Low-tech video game streams are taking off on TikTok
When Jack Morrison logs on to stream, he doesn’t boot up Twitch, Streamlabs OBS, or speak into a fancy microphone. Instead, he grabs a basic circular mirror and sets it in front of his desktop monitor, facing the screen. Then he sits in front of his monitor, as usual, and plays the game, propping up his cell phone to face him and setting his camera live. When he boots up Apex Legends, viewers see the gameplay reflected in the mirror as they watch him play.
This makeshift setup might have been surprising just a year ago, in an industry that seems to be more and more concerned with having the latest streaming technology. But it’s become a rather common practice on TikTok, where video game streaming has picked up in the past few months. In September, the company said that one billion people in total use the app each month, and jokes and sounds riffing on video games have long proliferated widely across TikTok. Now, Morrison (JackMorrisonTV on TikTok) and other streamers with similarly crude setups have taken over the app’s “LIVE” section, capturing as many as 2,400 viewers at a time.
TikTok isn’t really known as a live media streaming platform. It’s a short-form video app, where people post all sorts of footage — from participating in viral memes to developing independent platforms for original content. But TikTok’s suite of features for live streaming has quietly been growing, with additions like event scheduling and comment filtering options. While these “LIVE” features were designed for influencers to talk to their followers and host question-and-answer sessions, crafty streamers have taken to the platform and the giant audience it has to offer.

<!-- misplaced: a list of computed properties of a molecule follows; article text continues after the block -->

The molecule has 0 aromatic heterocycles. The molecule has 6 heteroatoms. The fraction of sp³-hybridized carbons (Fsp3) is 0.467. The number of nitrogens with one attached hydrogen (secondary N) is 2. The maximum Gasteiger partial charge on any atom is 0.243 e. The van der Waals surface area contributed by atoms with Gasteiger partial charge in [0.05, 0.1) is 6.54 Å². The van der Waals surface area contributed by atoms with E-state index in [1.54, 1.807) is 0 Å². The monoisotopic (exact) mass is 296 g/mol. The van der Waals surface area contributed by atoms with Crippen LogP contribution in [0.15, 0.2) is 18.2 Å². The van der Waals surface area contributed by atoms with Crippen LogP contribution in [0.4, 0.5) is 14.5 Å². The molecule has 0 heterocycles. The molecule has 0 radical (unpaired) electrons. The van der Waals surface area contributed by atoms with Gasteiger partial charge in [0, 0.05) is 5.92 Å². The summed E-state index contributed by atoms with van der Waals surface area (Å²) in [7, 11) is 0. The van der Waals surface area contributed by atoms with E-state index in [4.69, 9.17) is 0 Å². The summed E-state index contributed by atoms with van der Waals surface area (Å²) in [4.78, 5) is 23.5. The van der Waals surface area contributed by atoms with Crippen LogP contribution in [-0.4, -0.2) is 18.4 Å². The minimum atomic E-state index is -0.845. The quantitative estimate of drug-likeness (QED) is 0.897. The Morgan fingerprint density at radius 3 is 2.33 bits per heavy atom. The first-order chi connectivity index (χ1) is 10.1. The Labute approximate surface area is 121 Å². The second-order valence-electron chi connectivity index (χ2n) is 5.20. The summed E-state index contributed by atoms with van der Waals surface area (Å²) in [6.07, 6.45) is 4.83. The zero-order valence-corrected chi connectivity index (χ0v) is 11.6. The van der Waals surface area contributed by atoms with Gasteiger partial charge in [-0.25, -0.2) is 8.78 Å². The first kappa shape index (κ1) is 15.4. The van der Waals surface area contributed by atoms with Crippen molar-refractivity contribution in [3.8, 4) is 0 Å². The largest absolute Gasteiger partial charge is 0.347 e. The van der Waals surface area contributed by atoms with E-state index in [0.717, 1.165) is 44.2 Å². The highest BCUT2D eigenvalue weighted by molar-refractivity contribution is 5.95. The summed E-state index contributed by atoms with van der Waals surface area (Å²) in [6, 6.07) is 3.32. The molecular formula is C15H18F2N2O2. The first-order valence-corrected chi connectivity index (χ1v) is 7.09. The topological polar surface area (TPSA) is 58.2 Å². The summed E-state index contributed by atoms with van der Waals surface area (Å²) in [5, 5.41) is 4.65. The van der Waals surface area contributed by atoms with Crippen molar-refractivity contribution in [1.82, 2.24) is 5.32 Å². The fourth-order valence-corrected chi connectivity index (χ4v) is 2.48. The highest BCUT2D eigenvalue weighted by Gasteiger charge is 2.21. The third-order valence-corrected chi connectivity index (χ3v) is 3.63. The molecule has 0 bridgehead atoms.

Image: Brick_ser via TikTok
These streamers are using low-key setups, in comparison to the complex (and expensive) setups that dominate Twitch, where a DSLR camera and the capture card to use it can cost over $800. The exact build of each TikToker’s setup varies, but nearly all of them capture video via an external camera that’s focused on a screen, or in Morrison’s case, a reflection of a screen. A brief scroll through the gaming section of TikTok’s live content shows these streamers’ ingenuity; some will stream videos of tablets or phones as they play mobile games, while others will just put the camera in front of a screen. The games also vary widely, with people playing games like Snake, Minecraft, and Wordscapes in addition to shooters like Valorant.
Spenser, who runs a TikTok account by the handle Brick_ser, is primarily dedicated to building Legos and built his setup using a phone stand his mom ordered on Amazon. He streams a variety of games, but more recently, he’s been streaming minigames from Super Mario 64 DS on the Wii U virtual console. When he plays, he puts his phone on a stand and wraps his arms around his phone while playing the Wii U controller in front of the camera. Prior to going on TikTok, he had tried going on YouTube, but he didn’t understand it so he quit. He also occasionally streams on Twitch.